September 8, 2010
We believe the gift of travel comes with a responsibility to protect the places we all love to visit. And that’s why we’re big believers in greening your footsteps across the globe. These seven hotels are not just taking small measures to reduce the impact of your stay--they’re testing out cutting-edge eco-friendly initiatives that are as wacky as they are wise.
1. Adrére Amellal
Built by locals using traditional Berber techniques, the Adrére Amellal subtly rises out of the desert and is nestled at the foot of the mystical White Mountain. The emphasis here is on connecting with the desert and unplugging from the modern world, as HobWahid recounts in his journal Luxurious Nature: The Ecolodge at Siwa. While the resort does not have electricity and cell phone use it not permitted outside your room, you’ll still enjoy eco-pampering like organic meals prepared from the resort’s on-site garden under a canopy of stars.
2. The Crowne Plaza Copenhagen Towers
The Crowne Plaza Copenhagen Towers is the first-ever CO2-neutral hotel in Denmark and boasts the largest solar-panel park in the country on its façade. But the whimsy really comes into play in--where else?--the gym. There, you’ll find two stationary bikes hooked up to generators. Guests are invited to hop on and generate power for the hotel, in addition to working off a few extra pounds. As an added incentive, anyone producing 10 watt hours of electricity or more for the hotel will be given a locally produced meal for free.
3. Gaia Napa Valley Hotel and Spa
Napa Valley, California
California is the hotbed of all things green, and Gaia Napa Valley Hotel and Spa is far ahead of the stiff competition. In addition to being constructed with FSC-certified wood, employing elaborate water- and energy-saving technology, and making use of a comprehensive recycling program, the hotel works hard to educate its guests about green living. Each room has a copy of Al Gore’s An Inconvenient Truth, and Green Touchscreen® kiosks show visitors how much water and electricity the hotel is saving and how much CO2 it is emitting in real time.
4. Love Lava Land Eco-Resort
Big Island, Hawaii
Are you sad Lost is over? Pretend you’re one of the members of Oceanic Flight 815 at Love Lava Land, a 100% off-grid, 100% solar-powered eco-resort. This three-acre resort on an old lava field offers adventurous guests yurts or Volkswagen Camper Buses for accommodations. All water is captured by a rainwater catchment system, and portable solar-powered lanterns are provided for getting around at night. The common areas boast million-dollar ocean views, a lava rock grill, an outdoor lava rock shower, and even an “eco-bocce ball court,” which uses coconuts for the balls.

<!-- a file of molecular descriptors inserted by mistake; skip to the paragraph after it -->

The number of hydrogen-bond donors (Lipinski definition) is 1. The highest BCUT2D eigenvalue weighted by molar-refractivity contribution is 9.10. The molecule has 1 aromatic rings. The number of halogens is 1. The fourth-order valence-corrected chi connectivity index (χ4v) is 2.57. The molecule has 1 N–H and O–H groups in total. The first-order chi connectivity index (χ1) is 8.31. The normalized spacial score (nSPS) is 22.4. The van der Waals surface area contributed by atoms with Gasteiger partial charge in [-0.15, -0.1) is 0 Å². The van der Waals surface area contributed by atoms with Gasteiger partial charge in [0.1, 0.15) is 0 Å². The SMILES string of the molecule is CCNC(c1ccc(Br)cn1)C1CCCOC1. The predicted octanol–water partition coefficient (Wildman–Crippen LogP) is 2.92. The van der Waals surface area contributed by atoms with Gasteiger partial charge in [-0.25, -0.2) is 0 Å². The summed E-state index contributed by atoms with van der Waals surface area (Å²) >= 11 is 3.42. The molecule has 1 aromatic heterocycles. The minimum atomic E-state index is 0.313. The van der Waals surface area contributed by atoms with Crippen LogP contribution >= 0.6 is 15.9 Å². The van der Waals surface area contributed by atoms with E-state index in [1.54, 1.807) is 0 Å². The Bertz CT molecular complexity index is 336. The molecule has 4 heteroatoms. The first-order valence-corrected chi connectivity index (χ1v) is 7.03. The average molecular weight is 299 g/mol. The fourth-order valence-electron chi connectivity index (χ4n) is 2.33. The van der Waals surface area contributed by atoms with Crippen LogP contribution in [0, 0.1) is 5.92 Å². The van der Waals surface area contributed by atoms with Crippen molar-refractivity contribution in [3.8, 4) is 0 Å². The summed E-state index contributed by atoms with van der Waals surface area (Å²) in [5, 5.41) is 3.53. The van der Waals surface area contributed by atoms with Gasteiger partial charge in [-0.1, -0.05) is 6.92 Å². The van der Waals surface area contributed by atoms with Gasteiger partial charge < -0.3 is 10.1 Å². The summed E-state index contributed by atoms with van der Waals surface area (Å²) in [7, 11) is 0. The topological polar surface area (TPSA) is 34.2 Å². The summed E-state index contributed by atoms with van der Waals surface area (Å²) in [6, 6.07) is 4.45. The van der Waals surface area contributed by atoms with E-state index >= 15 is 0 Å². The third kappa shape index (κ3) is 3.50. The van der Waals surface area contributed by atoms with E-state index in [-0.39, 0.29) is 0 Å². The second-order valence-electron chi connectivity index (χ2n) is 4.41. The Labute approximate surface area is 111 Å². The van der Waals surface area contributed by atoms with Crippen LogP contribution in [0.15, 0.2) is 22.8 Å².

Back to nature takes on a whole new meaning in this Swedish forest. Kolarbyn, located just a few hours from Stockholm, offers 12 forest huts where guests can enjoy a “primitive” experience that includes no running water or electricity. The huts, which look a little like hobbit homes, are heated by the warmth from the fireplace and all water needs can be accommodated by the nearby streams and springs. Guests can even sign up for guided nature walks to observe moose, howling wolves, and beavers.
6. Devil’s Thumb Ranch
Winter Park, Colorado
Want to go uber-green but not in the mood to rough it? Consider a restorative week at the eco-posh Devil’s Thumb Ranch near Winter Park, Colorado. While some resorts talk about going green, Devil’s Thumb actually does it. All of the resort’s buildings are warmed with geothermal heat, the wooden trim in their buildings is beetle-kill lodgepole pine, and the rock on all building exteriors is from a local landslide.
7. Chumbe Island Coral Park
Chumbe Island, Tanzania
If you’ve ever dreamed of living like Robinson Crusoe, Chumbe Island Coral Park may be just the eco-lodge for you. Nestled on privately owned Chumbe Island off the coast of Zanzibar, this resort is located near both a marine protected area and a forest preserve. Each of the seven bungalows is specially designed to capture water during the rainy season for use all year long, and then it’s hand-pumped into a solar-powered heating system. The thatched bungalows have no traditional doors or windows to block the cooling breezes and each comes equipped with a composting toilet. The meals are prepared using age-old recipes and local ingredients, making them very vegetarian friendly. And even the organic soaps are made by a woman’s cooperative in Zanzibar.
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Posted by apresley (Alison Presley)